Obama Supporters Celebrate Outside White House
RENEE MONTAGNE, Host:
Earlier this hour, President Bush described Barack Obama's win yesterday as an impressive victory.
P: All Americans can be proud of the history that was made yesterday. Across the country, citizens voted in large numbers. They showed a watching world the vitality of America's democracy and the strides we have made toward a more perfect union.
MONTAGNE: President Bush was in Washington last night for election returns. And, once the race was over, a celebration broke out in his front yard. NPR's Julie Rovner reports.
(SOUNDBITE OF CAR HORNS)
JULIE ROVNER: This is not what downtown Washington normally sounds like at 1 a.m. on a typical Wednesday. But this was no typical Wednesday. It was the first hours of the first day of Barack Obama's tenure as president-elect. And while carefully planned events were the order of the campaign, a not-at-all planned party sprung up directly in front of the White House just after the election was called for Obama.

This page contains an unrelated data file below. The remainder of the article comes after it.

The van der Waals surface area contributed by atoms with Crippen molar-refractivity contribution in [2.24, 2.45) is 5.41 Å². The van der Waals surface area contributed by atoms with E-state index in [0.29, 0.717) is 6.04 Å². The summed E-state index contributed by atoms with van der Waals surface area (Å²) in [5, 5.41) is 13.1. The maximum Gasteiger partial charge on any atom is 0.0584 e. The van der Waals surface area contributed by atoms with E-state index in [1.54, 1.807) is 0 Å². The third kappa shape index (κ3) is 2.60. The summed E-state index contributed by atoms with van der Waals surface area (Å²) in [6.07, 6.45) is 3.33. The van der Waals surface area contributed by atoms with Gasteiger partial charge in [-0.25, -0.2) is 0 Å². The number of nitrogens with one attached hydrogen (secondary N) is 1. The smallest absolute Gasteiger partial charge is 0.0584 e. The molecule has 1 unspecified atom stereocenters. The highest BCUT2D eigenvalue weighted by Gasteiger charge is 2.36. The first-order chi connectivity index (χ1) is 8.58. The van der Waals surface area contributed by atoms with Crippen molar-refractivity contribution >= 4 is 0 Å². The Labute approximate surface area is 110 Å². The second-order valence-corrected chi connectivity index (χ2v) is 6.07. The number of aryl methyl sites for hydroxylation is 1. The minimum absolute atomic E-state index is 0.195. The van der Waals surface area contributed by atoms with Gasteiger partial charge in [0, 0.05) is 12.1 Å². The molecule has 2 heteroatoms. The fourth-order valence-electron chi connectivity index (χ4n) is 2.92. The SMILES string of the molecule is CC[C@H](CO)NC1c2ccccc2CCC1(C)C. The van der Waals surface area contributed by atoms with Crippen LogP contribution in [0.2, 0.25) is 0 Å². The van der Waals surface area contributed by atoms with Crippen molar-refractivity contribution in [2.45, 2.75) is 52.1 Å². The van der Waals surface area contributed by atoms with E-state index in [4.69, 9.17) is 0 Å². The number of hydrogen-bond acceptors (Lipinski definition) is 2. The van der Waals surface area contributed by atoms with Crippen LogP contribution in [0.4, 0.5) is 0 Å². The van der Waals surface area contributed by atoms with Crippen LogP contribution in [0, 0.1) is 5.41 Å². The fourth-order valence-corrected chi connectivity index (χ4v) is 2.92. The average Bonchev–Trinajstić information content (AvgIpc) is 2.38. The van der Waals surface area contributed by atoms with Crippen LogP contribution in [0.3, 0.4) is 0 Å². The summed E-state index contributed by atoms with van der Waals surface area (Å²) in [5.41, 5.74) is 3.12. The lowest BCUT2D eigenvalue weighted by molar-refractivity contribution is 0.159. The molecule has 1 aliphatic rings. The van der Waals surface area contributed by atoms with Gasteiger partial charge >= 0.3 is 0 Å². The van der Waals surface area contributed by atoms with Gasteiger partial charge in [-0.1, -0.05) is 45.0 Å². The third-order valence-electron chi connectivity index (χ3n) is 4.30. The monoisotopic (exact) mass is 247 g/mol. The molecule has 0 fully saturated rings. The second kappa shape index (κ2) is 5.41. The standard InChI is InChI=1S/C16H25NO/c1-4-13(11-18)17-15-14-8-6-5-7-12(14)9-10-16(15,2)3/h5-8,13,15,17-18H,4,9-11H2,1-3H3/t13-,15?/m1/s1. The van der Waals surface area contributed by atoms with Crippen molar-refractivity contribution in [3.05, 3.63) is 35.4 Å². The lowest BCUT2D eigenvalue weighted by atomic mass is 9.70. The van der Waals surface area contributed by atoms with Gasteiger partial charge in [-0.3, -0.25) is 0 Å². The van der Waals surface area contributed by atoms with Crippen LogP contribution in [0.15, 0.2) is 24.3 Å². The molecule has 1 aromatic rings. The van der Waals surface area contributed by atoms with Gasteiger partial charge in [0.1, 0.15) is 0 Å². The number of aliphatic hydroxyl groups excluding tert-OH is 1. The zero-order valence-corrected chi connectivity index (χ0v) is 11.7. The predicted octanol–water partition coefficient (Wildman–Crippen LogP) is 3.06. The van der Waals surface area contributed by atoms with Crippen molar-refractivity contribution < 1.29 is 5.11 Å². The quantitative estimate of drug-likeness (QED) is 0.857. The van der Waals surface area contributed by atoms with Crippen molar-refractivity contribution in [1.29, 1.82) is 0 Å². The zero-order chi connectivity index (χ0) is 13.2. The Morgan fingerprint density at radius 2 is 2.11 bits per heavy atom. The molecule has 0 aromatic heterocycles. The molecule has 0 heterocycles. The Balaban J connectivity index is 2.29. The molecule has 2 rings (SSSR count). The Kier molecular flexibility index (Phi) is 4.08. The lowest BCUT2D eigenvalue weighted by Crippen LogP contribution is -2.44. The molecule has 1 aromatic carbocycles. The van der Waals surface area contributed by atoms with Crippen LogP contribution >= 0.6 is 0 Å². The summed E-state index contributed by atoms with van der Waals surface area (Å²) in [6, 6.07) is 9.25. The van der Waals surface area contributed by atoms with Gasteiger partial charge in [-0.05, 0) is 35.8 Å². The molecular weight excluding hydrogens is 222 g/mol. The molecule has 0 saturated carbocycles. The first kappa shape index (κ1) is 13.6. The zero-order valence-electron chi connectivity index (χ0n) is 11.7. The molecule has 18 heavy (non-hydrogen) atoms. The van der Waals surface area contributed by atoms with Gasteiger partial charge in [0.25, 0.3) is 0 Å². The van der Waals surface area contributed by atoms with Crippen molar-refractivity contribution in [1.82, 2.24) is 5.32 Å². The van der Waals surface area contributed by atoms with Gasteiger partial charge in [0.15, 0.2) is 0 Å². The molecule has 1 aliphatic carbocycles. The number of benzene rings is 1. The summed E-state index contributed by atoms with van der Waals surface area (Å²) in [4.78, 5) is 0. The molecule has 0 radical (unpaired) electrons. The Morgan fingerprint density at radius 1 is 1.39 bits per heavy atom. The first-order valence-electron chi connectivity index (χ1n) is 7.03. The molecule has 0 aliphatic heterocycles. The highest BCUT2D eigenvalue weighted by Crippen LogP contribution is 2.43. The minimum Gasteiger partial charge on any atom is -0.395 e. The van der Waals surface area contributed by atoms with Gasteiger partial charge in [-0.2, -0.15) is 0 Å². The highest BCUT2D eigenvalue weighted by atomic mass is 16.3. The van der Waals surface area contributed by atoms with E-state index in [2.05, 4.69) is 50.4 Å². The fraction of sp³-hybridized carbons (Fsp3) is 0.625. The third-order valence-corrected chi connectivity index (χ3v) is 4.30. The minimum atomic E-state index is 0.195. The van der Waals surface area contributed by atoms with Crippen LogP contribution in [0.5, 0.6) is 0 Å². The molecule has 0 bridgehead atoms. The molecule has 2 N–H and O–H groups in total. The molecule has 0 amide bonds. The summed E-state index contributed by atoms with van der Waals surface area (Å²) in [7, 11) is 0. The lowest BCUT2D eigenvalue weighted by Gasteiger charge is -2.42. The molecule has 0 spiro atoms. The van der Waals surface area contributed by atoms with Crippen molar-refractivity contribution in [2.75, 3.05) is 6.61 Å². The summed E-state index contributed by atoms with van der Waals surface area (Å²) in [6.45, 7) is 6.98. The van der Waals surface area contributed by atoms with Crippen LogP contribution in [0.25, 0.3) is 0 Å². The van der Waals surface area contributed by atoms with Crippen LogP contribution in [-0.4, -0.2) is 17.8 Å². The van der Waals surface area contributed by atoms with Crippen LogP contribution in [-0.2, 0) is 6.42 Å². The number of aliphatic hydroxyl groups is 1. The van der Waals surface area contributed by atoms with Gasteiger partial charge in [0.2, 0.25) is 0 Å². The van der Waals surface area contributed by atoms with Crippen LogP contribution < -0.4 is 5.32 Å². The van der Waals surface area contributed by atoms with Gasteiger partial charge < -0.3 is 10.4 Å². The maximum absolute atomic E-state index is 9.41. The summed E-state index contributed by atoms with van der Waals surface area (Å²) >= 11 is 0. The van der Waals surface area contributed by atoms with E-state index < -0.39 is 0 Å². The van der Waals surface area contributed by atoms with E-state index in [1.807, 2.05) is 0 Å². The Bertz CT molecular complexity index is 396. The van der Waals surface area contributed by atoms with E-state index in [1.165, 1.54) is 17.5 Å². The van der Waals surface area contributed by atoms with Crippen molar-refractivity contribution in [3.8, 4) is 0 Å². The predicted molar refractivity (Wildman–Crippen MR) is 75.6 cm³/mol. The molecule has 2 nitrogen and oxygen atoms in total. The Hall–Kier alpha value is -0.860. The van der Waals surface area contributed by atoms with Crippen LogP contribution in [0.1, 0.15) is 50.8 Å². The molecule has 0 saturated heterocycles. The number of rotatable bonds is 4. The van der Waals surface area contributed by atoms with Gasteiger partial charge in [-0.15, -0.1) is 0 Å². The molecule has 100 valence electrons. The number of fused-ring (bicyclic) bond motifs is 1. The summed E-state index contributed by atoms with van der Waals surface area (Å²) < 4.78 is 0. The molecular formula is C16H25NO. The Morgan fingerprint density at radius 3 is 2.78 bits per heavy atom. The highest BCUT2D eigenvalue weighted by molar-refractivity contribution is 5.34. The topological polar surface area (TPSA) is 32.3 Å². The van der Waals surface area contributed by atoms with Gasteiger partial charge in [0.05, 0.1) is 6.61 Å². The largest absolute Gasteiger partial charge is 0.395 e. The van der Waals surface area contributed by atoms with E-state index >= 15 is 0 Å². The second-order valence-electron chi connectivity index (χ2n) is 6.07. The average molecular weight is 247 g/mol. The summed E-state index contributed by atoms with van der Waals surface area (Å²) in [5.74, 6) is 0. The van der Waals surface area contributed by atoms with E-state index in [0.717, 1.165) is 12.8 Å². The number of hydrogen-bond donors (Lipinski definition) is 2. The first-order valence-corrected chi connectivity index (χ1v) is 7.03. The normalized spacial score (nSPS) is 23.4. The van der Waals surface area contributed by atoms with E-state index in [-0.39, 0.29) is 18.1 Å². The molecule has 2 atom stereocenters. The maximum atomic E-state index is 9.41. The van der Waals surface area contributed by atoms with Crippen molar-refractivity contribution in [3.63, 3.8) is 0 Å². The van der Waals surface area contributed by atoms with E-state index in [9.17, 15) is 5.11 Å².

(SOUNDBITE OF PEOPLE CHANTING "YES WE CAN")
ROVNER: At first the revelers were college students from nearby George Washington University, people like Dorian Brown(ph) from Atlanta. He said the impromptu party on Pennsylvania Avenue wasn't planned.
MONTAGNE: I think the excitement of the night just caught on. Everybody just had to rush over. They couldn't contain themselves.
ROVNER: Why the White House?
MONTAGNE: Because that's where the president lives. Where else would we run to?
ROVNER: But as the crowd started showing up on television, other older people started to join them, like Spencer Bolliker(ph).
MONTAGNE: I want to be a part of history. I want to be a part of all this. It's amazing. I'm so in disbelief, and it just makes it more real.
ROVNER: Even people who didn't vote for Obama joined the party. Trevor Harrison(ph) was visiting from Sydney, Australia.
MONTAGNE: We're strongly in favor of Obama in Australia, eight to one, like the rest of the world.
ROVNER: And what are you doing in front of the White House in the middle of the night?
MONTAGNE: Oh, we thought we'd come down and celebrate with the rest of the world.
ROVNER: It was all very peaceful, but it got a bit loud, which raised the question did the crowd worry about keeping the current occupants of the White House awake? Spencer Bolliker thought about that for about two seconds.
MONTAGNE: Not at all.
ROVNER: Julie Rover, NPR News, Washington.
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